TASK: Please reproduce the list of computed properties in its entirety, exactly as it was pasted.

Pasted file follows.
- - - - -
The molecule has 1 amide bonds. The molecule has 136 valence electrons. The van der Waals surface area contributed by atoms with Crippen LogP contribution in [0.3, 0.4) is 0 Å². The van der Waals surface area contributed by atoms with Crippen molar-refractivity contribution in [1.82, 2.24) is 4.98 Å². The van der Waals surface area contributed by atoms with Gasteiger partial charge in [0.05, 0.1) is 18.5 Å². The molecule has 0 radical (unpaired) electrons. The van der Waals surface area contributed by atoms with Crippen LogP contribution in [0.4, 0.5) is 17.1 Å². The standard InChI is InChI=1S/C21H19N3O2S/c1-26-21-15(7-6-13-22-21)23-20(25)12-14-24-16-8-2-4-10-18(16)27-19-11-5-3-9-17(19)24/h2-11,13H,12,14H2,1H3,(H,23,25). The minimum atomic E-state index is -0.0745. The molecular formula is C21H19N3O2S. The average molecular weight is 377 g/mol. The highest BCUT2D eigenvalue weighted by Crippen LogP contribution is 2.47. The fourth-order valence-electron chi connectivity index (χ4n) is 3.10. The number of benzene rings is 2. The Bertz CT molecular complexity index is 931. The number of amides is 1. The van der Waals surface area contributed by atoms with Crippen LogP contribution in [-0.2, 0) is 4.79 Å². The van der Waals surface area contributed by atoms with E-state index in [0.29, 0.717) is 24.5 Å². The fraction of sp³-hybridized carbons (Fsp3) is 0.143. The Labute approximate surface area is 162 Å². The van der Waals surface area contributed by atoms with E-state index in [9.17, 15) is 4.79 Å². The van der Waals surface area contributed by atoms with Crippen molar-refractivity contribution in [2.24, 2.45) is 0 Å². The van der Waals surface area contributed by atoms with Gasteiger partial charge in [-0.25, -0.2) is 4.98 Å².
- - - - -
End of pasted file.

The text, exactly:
The molecule has 1 amide bonds. The molecule has 136 valence electrons. The van der Waals surface area contributed by atoms with Crippen LogP contribution in [0.3, 0.4) is 0 Å². The van der Waals surface area contributed by atoms with Crippen molar-refractivity contribution in [1.82, 2.24) is 4.98 Å². The van der Waals surface area contributed by atoms with Gasteiger partial charge in [0.05, 0.1) is 18.5 Å². The molecule has 0 radical (unpaired) electrons. The van der Waals surface area contributed by atoms with Crippen LogP contribution in [0.4, 0.5) is 17.1 Å². The standard InChI is InChI=1S/C21H19N3O2S/c1-26-21-15(7-6-13-22-21)23-20(25)12-14-24-16-8-2-4-10-18(16)27-19-11-5-3-9-17(19)24/h2-11,13H,12,14H2,1H3,(H,23,25). The minimum atomic E-state index is -0.0745. The molecular formula is C21H19N3O2S. The average molecular weight is 377 g/mol. The highest BCUT2D eigenvalue weighted by Crippen LogP contribution is 2.47. The fourth-order valence-electron chi connectivity index (χ4n) is 3.10. The number of benzene rings is 2. The Bertz CT molecular complexity index is 931. The number of amides is 1. The van der Waals surface area contributed by atoms with Crippen LogP contribution in [-0.2, 0) is 4.79 Å². The van der Waals surface area contributed by atoms with E-state index in [0.29, 0.717) is 24.5 Å². The fraction of sp³-hybridized carbons (Fsp3) is 0.143. The Labute approximate surface area is 162 Å². The van der Waals surface area contributed by atoms with E-state index in [9.17, 15) is 4.79 Å². The van der Waals surface area contributed by atoms with Crippen molar-refractivity contribution in [2.24, 2.45) is 0 Å². The van der Waals surface area contributed by atoms with Gasteiger partial charge in [-0.25, -0.2) is 4.98 Å².